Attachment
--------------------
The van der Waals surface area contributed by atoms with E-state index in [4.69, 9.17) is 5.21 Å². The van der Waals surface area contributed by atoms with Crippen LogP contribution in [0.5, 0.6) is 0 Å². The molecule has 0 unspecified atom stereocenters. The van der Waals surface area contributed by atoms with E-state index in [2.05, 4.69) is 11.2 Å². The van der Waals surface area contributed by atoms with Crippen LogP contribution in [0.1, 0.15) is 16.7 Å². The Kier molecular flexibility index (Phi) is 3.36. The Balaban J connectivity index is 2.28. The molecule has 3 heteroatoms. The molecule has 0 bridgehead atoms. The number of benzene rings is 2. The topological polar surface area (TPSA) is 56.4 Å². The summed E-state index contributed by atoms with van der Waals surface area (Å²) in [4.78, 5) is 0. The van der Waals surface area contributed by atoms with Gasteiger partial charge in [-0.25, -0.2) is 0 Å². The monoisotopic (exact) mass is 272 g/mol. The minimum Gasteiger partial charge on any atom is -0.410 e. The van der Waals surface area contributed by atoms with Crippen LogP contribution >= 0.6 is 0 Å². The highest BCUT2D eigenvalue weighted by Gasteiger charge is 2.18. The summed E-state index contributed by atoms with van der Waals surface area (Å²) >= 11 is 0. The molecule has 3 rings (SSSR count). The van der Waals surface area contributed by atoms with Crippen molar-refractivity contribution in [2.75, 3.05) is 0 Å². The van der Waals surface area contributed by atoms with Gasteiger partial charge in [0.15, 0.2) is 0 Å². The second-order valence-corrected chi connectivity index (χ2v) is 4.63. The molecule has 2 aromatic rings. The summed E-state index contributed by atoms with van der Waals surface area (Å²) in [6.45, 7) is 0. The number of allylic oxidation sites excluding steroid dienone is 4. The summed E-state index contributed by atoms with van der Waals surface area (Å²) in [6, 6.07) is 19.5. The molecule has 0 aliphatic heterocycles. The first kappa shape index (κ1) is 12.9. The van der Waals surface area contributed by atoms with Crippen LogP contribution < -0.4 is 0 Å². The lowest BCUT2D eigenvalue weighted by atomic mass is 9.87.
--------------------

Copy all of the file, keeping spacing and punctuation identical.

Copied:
The van der Waals surface area contributed by atoms with E-state index in [4.69, 9.17) is 5.21 Å². The van der Waals surface area contributed by atoms with Crippen LogP contribution in [0.5, 0.6) is 0 Å². The molecule has 0 unspecified atom stereocenters. The van der Waals surface area contributed by atoms with E-state index in [2.05, 4.69) is 11.2 Å². The van der Waals surface area contributed by atoms with Crippen LogP contribution in [0.1, 0.15) is 16.7 Å². The Kier molecular flexibility index (Phi) is 3.36. The Balaban J connectivity index is 2.28. The molecule has 3 heteroatoms. The molecule has 0 bridgehead atoms. The number of benzene rings is 2. The topological polar surface area (TPSA) is 56.4 Å². The summed E-state index contributed by atoms with van der Waals surface area (Å²) in [4.78, 5) is 0. The van der Waals surface area contributed by atoms with Gasteiger partial charge in [-0.25, -0.2) is 0 Å². The monoisotopic (exact) mass is 272 g/mol. The minimum Gasteiger partial charge on any atom is -0.410 e. The van der Waals surface area contributed by atoms with Crippen LogP contribution >= 0.6 is 0 Å². The highest BCUT2D eigenvalue weighted by Gasteiger charge is 2.18. The summed E-state index contributed by atoms with van der Waals surface area (Å²) >= 11 is 0. The molecule has 3 rings (SSSR count). The van der Waals surface area contributed by atoms with Crippen molar-refractivity contribution in [2.75, 3.05) is 0 Å². The van der Waals surface area contributed by atoms with Gasteiger partial charge in [0.15, 0.2) is 0 Å². The second-order valence-corrected chi connectivity index (χ2v) is 4.63. The molecule has 2 aromatic rings. The summed E-state index contributed by atoms with van der Waals surface area (Å²) in [6.45, 7) is 0. The number of allylic oxidation sites excluding steroid dienone is 4. The summed E-state index contributed by atoms with van der Waals surface area (Å²) in [6, 6.07) is 19.5. The molecule has 0 aliphatic heterocycles. The first kappa shape index (κ1) is 12.9. The van der Waals surface area contributed by atoms with Crippen LogP contribution < -0.4 is 0 Å². The lowest BCUT2D eigenvalue weighted by atomic mass is 9.87.